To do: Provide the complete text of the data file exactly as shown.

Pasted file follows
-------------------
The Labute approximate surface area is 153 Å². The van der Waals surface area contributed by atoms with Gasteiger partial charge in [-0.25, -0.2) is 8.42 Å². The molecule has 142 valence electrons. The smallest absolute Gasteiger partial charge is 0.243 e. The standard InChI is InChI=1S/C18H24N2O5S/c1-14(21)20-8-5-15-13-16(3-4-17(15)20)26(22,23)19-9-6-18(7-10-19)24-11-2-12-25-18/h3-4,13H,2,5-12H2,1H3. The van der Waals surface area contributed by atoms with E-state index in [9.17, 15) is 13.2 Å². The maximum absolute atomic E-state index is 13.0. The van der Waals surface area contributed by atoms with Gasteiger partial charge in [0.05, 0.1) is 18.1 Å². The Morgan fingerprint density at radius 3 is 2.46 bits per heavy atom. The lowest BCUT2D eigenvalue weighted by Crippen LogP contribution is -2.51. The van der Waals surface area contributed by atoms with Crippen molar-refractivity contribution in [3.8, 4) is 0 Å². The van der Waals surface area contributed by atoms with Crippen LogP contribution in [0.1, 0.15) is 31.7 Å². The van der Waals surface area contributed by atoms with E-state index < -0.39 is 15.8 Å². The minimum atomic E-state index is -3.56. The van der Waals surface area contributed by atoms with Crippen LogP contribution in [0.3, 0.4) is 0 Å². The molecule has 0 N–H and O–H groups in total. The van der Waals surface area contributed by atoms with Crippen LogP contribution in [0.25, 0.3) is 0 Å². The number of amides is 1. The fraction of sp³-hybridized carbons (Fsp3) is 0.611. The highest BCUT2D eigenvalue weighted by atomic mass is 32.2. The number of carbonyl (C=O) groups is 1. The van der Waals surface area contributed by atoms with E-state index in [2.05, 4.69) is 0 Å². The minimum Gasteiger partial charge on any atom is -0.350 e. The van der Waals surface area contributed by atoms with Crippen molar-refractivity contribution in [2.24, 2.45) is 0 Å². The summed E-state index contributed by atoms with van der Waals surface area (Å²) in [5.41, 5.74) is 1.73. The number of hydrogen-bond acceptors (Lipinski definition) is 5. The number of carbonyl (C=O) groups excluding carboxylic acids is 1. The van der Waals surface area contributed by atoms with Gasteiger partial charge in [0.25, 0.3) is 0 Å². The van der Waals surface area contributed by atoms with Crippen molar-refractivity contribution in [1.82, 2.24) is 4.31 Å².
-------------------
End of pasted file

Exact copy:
The Labute approximate surface area is 153 Å². The van der Waals surface area contributed by atoms with Gasteiger partial charge in [-0.25, -0.2) is 8.42 Å². The molecule has 142 valence electrons. The smallest absolute Gasteiger partial charge is 0.243 e. The standard InChI is InChI=1S/C18H24N2O5S/c1-14(21)20-8-5-15-13-16(3-4-17(15)20)26(22,23)19-9-6-18(7-10-19)24-11-2-12-25-18/h3-4,13H,2,5-12H2,1H3. The van der Waals surface area contributed by atoms with E-state index in [9.17, 15) is 13.2 Å². The maximum absolute atomic E-state index is 13.0. The van der Waals surface area contributed by atoms with Gasteiger partial charge in [0.05, 0.1) is 18.1 Å². The Morgan fingerprint density at radius 3 is 2.46 bits per heavy atom. The lowest BCUT2D eigenvalue weighted by Crippen LogP contribution is -2.51. The van der Waals surface area contributed by atoms with Crippen molar-refractivity contribution in [3.8, 4) is 0 Å². The van der Waals surface area contributed by atoms with Crippen LogP contribution in [0.1, 0.15) is 31.7 Å². The van der Waals surface area contributed by atoms with E-state index < -0.39 is 15.8 Å². The minimum atomic E-state index is -3.56. The van der Waals surface area contributed by atoms with Crippen LogP contribution in [0.3, 0.4) is 0 Å². The molecule has 0 N–H and O–H groups in total. The van der Waals surface area contributed by atoms with Crippen LogP contribution in [0.25, 0.3) is 0 Å². The number of amides is 1. The fraction of sp³-hybridized carbons (Fsp3) is 0.611. The highest BCUT2D eigenvalue weighted by atomic mass is 32.2. The number of carbonyl (C=O) groups is 1. The van der Waals surface area contributed by atoms with E-state index in [2.05, 4.69) is 0 Å². The minimum Gasteiger partial charge on any atom is -0.350 e. The van der Waals surface area contributed by atoms with Crippen molar-refractivity contribution in [2.24, 2.45) is 0 Å². The summed E-state index contributed by atoms with van der Waals surface area (Å²) in [5.41, 5.74) is 1.73. The number of hydrogen-bond acceptors (Lipinski definition) is 5. The number of carbonyl (C=O) groups excluding carboxylic acids is 1. The van der Waals surface area contributed by atoms with Gasteiger partial charge in [0.25, 0.3) is 0 Å². The van der Waals surface area contributed by atoms with Crippen molar-refractivity contribution in [1.82, 2.24) is 4.31 Å².